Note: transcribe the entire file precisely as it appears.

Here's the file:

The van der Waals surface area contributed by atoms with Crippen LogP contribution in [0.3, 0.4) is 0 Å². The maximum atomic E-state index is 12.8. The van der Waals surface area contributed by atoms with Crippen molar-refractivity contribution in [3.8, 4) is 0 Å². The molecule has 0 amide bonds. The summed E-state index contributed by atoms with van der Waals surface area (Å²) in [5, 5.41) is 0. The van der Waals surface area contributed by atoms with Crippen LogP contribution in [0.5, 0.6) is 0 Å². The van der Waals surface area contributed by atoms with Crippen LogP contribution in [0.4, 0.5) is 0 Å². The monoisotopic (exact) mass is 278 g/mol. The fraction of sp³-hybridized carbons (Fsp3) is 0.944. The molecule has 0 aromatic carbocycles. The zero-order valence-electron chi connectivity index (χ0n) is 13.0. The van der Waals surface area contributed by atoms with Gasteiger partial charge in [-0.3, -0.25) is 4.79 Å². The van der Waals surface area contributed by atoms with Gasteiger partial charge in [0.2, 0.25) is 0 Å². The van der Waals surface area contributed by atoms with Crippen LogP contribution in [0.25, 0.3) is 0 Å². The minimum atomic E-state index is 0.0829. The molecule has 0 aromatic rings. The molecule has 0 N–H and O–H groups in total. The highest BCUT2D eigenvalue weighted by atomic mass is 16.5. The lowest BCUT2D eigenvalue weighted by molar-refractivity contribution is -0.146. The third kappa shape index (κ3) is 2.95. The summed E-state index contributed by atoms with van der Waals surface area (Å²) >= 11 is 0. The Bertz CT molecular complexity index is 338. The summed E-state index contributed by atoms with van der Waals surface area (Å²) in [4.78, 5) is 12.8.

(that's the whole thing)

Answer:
The van der Waals surface area contributed by atoms with Crippen LogP contribution in [0.3, 0.4) is 0 Å². The maximum atomic E-state index is 12.8. The van der Waals surface area contributed by atoms with Crippen molar-refractivity contribution in [3.8, 4) is 0 Å². The molecule has 0 amide bonds. The summed E-state index contributed by atoms with van der Waals surface area (Å²) in [5, 5.41) is 0. The van der Waals surface area contributed by atoms with Crippen LogP contribution in [0.5, 0.6) is 0 Å². The van der Waals surface area contributed by atoms with Crippen LogP contribution in [0.4, 0.5) is 0 Å². The monoisotopic (exact) mass is 278 g/mol. The fraction of sp³-hybridized carbons (Fsp3) is 0.944. The molecule has 0 aromatic carbocycles. The zero-order valence-electron chi connectivity index (χ0n) is 13.0. The van der Waals surface area contributed by atoms with Gasteiger partial charge in [-0.3, -0.25) is 4.79 Å². The van der Waals surface area contributed by atoms with Gasteiger partial charge in [0.2, 0.25) is 0 Å². The van der Waals surface area contributed by atoms with Crippen LogP contribution in [0.25, 0.3) is 0 Å². The minimum atomic E-state index is 0.0829. The molecule has 0 aromatic rings. The molecule has 0 N–H and O–H groups in total. The highest BCUT2D eigenvalue weighted by atomic mass is 16.5. The lowest BCUT2D eigenvalue weighted by molar-refractivity contribution is -0.146. The third kappa shape index (κ3) is 2.95. The summed E-state index contributed by atoms with van der Waals surface area (Å²) >= 11 is 0. The Bertz CT molecular complexity index is 338. The summed E-state index contributed by atoms with van der Waals surface area (Å²) in [4.78, 5) is 12.8.